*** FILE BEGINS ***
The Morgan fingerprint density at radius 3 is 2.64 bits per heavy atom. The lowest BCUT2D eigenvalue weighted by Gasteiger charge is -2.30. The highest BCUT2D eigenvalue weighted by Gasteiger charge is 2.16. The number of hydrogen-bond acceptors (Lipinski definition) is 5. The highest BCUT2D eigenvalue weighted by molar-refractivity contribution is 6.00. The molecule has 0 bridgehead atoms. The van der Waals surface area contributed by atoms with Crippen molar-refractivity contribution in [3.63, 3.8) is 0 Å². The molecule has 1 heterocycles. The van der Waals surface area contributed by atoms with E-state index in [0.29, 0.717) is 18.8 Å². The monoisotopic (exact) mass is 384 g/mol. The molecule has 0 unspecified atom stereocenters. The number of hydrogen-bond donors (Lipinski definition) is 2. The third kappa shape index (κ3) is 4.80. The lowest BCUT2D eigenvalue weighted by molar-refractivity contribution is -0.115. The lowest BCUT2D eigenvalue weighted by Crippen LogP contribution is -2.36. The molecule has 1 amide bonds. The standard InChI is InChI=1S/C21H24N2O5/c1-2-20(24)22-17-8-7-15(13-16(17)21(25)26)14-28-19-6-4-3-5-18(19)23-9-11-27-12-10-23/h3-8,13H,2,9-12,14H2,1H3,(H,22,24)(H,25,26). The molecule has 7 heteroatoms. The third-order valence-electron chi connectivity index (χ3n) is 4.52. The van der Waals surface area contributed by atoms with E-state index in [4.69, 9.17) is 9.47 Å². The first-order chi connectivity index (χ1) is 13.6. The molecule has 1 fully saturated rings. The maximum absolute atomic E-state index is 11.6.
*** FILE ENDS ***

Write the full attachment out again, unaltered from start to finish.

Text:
The Morgan fingerprint density at radius 3 is 2.64 bits per heavy atom. The lowest BCUT2D eigenvalue weighted by Gasteiger charge is -2.30. The highest BCUT2D eigenvalue weighted by Gasteiger charge is 2.16. The number of hydrogen-bond acceptors (Lipinski definition) is 5. The highest BCUT2D eigenvalue weighted by molar-refractivity contribution is 6.00. The molecule has 0 bridgehead atoms. The van der Waals surface area contributed by atoms with Crippen molar-refractivity contribution in [3.63, 3.8) is 0 Å². The molecule has 1 heterocycles. The van der Waals surface area contributed by atoms with E-state index in [0.29, 0.717) is 18.8 Å². The monoisotopic (exact) mass is 384 g/mol. The molecule has 0 unspecified atom stereocenters. The number of hydrogen-bond donors (Lipinski definition) is 2. The third kappa shape index (κ3) is 4.80. The lowest BCUT2D eigenvalue weighted by molar-refractivity contribution is -0.115. The lowest BCUT2D eigenvalue weighted by Crippen LogP contribution is -2.36. The molecule has 1 amide bonds. The standard InChI is InChI=1S/C21H24N2O5/c1-2-20(24)22-17-8-7-15(13-16(17)21(25)26)14-28-19-6-4-3-5-18(19)23-9-11-27-12-10-23/h3-8,13H,2,9-12,14H2,1H3,(H,22,24)(H,25,26). The molecule has 7 heteroatoms. The third-order valence-electron chi connectivity index (χ3n) is 4.52. The van der Waals surface area contributed by atoms with E-state index in [4.69, 9.17) is 9.47 Å². The first-order chi connectivity index (χ1) is 13.6. The molecule has 1 fully saturated rings. The maximum absolute atomic E-state index is 11.6.